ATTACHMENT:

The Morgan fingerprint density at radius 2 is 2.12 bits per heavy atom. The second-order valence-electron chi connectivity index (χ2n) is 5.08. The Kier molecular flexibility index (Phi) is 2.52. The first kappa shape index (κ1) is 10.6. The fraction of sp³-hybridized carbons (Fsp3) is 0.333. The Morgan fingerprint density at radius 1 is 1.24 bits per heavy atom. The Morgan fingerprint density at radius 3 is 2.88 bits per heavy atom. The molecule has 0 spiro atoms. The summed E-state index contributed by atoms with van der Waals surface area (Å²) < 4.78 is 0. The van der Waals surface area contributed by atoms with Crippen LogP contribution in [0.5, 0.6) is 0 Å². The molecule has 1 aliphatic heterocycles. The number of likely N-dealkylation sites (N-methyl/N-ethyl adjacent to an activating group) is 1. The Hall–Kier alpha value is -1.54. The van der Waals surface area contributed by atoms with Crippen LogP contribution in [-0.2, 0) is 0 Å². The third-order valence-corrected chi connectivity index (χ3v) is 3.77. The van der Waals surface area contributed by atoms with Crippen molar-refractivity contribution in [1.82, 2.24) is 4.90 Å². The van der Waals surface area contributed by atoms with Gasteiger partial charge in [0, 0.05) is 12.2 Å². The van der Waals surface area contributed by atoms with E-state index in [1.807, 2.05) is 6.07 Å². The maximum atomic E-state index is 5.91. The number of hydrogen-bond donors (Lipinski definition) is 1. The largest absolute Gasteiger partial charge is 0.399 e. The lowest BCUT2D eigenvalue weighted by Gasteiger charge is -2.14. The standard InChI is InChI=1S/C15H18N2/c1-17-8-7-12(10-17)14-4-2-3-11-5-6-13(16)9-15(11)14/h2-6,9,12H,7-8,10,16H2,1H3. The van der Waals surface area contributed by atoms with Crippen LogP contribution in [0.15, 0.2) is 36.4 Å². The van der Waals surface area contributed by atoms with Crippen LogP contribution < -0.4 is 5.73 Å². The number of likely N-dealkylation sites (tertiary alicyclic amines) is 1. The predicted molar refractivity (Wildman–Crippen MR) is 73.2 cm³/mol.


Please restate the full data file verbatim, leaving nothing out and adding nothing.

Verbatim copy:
The Morgan fingerprint density at radius 2 is 2.12 bits per heavy atom. The second-order valence-electron chi connectivity index (χ2n) is 5.08. The Kier molecular flexibility index (Phi) is 2.52. The first kappa shape index (κ1) is 10.6. The fraction of sp³-hybridized carbons (Fsp3) is 0.333. The Morgan fingerprint density at radius 1 is 1.24 bits per heavy atom. The Morgan fingerprint density at radius 3 is 2.88 bits per heavy atom. The molecule has 0 spiro atoms. The summed E-state index contributed by atoms with van der Waals surface area (Å²) < 4.78 is 0. The van der Waals surface area contributed by atoms with Crippen LogP contribution in [0.5, 0.6) is 0 Å². The molecule has 1 aliphatic heterocycles. The number of likely N-dealkylation sites (N-methyl/N-ethyl adjacent to an activating group) is 1. The Hall–Kier alpha value is -1.54. The van der Waals surface area contributed by atoms with Crippen LogP contribution in [-0.2, 0) is 0 Å². The third-order valence-corrected chi connectivity index (χ3v) is 3.77. The van der Waals surface area contributed by atoms with Crippen molar-refractivity contribution in [1.82, 2.24) is 4.90 Å². The van der Waals surface area contributed by atoms with Gasteiger partial charge in [0, 0.05) is 12.2 Å². The van der Waals surface area contributed by atoms with E-state index in [1.807, 2.05) is 6.07 Å². The maximum atomic E-state index is 5.91. The number of hydrogen-bond donors (Lipinski definition) is 1. The largest absolute Gasteiger partial charge is 0.399 e. The lowest BCUT2D eigenvalue weighted by Gasteiger charge is -2.14. The standard InChI is InChI=1S/C15H18N2/c1-17-8-7-12(10-17)14-4-2-3-11-5-6-13(16)9-15(11)14/h2-6,9,12H,7-8,10,16H2,1H3. The van der Waals surface area contributed by atoms with Crippen LogP contribution in [0.15, 0.2) is 36.4 Å². The van der Waals surface area contributed by atoms with Crippen LogP contribution < -0.4 is 5.73 Å². The number of likely N-dealkylation sites (tertiary alicyclic amines) is 1. The predicted molar refractivity (Wildman–Crippen MR) is 73.2 cm³/mol.